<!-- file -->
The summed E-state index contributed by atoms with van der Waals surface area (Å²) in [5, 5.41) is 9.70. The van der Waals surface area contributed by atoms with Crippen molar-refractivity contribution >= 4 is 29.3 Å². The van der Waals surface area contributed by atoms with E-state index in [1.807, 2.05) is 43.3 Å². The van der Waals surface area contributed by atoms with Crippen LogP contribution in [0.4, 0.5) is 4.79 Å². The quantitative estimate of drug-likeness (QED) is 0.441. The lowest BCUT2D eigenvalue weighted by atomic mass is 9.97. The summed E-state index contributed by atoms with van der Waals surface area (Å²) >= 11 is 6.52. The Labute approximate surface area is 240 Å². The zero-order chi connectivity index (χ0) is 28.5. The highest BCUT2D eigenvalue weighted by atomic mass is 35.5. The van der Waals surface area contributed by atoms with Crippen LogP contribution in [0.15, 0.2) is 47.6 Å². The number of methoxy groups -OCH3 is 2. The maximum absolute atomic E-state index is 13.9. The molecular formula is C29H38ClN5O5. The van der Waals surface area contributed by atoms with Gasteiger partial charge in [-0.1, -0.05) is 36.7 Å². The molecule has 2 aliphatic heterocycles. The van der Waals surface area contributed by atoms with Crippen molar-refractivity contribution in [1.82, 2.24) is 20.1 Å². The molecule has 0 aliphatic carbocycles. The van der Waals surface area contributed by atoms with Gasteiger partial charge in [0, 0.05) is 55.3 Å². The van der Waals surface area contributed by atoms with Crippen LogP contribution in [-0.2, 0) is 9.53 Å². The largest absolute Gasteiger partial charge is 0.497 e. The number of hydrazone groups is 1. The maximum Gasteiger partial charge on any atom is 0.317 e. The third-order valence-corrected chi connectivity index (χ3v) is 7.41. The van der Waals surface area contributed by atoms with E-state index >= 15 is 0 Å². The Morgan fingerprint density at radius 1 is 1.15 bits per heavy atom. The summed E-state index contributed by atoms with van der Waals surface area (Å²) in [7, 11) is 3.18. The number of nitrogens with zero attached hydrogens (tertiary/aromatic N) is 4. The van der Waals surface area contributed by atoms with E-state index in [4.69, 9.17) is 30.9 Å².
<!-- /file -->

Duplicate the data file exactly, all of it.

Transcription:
The summed E-state index contributed by atoms with van der Waals surface area (Å²) in [5, 5.41) is 9.70. The van der Waals surface area contributed by atoms with Crippen molar-refractivity contribution >= 4 is 29.3 Å². The van der Waals surface area contributed by atoms with E-state index in [1.807, 2.05) is 43.3 Å². The van der Waals surface area contributed by atoms with Crippen LogP contribution in [0.4, 0.5) is 4.79 Å². The quantitative estimate of drug-likeness (QED) is 0.441. The lowest BCUT2D eigenvalue weighted by atomic mass is 9.97. The summed E-state index contributed by atoms with van der Waals surface area (Å²) >= 11 is 6.52. The Labute approximate surface area is 240 Å². The zero-order chi connectivity index (χ0) is 28.5. The highest BCUT2D eigenvalue weighted by atomic mass is 35.5. The van der Waals surface area contributed by atoms with Crippen LogP contribution in [0.15, 0.2) is 47.6 Å². The number of methoxy groups -OCH3 is 2. The maximum absolute atomic E-state index is 13.9. The molecular formula is C29H38ClN5O5. The van der Waals surface area contributed by atoms with Gasteiger partial charge in [-0.1, -0.05) is 36.7 Å². The molecule has 2 aliphatic heterocycles. The van der Waals surface area contributed by atoms with Crippen molar-refractivity contribution in [1.82, 2.24) is 20.1 Å². The molecule has 0 aliphatic carbocycles. The van der Waals surface area contributed by atoms with Gasteiger partial charge in [0, 0.05) is 55.3 Å². The van der Waals surface area contributed by atoms with Crippen LogP contribution in [-0.2, 0) is 9.53 Å². The largest absolute Gasteiger partial charge is 0.497 e. The number of hydrazone groups is 1. The maximum Gasteiger partial charge on any atom is 0.317 e. The third-order valence-corrected chi connectivity index (χ3v) is 7.41. The van der Waals surface area contributed by atoms with E-state index >= 15 is 0 Å². The Morgan fingerprint density at radius 1 is 1.15 bits per heavy atom. The summed E-state index contributed by atoms with van der Waals surface area (Å²) in [7, 11) is 3.18. The number of nitrogens with zero attached hydrogens (tertiary/aromatic N) is 4. The van der Waals surface area contributed by atoms with E-state index in [4.69, 9.17) is 30.9 Å².